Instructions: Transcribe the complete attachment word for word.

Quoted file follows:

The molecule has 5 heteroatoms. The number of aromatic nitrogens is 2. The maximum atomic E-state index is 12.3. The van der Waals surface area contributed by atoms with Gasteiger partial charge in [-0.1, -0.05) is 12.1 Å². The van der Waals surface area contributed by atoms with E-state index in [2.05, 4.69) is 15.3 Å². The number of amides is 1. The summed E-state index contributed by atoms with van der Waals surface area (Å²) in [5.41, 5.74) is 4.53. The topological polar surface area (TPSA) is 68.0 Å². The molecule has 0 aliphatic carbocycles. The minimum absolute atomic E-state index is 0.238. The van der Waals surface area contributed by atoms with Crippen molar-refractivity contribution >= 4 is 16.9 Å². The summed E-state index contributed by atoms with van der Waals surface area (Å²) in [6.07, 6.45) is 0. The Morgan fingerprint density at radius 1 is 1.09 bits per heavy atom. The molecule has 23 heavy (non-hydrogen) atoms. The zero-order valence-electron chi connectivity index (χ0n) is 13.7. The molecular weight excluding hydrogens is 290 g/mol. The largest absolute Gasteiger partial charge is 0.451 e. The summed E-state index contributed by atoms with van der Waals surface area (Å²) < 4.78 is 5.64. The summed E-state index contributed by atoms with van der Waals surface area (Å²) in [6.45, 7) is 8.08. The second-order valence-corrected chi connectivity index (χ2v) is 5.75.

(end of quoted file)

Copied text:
The molecule has 5 heteroatoms. The number of aromatic nitrogens is 2. The maximum atomic E-state index is 12.3. The van der Waals surface area contributed by atoms with Gasteiger partial charge in [-0.1, -0.05) is 12.1 Å². The van der Waals surface area contributed by atoms with E-state index in [2.05, 4.69) is 15.3 Å². The number of amides is 1. The summed E-state index contributed by atoms with van der Waals surface area (Å²) in [5.41, 5.74) is 4.53. The topological polar surface area (TPSA) is 68.0 Å². The molecule has 0 aliphatic carbocycles. The minimum absolute atomic E-state index is 0.238. The van der Waals surface area contributed by atoms with Crippen molar-refractivity contribution >= 4 is 16.9 Å². The summed E-state index contributed by atoms with van der Waals surface area (Å²) in [6.07, 6.45) is 0. The Morgan fingerprint density at radius 1 is 1.09 bits per heavy atom. The molecule has 23 heavy (non-hydrogen) atoms. The zero-order valence-electron chi connectivity index (χ0n) is 13.7. The molecular weight excluding hydrogens is 290 g/mol. The largest absolute Gasteiger partial charge is 0.451 e. The summed E-state index contributed by atoms with van der Waals surface area (Å²) < 4.78 is 5.64. The summed E-state index contributed by atoms with van der Waals surface area (Å²) in [6.45, 7) is 8.08. The second-order valence-corrected chi connectivity index (χ2v) is 5.75.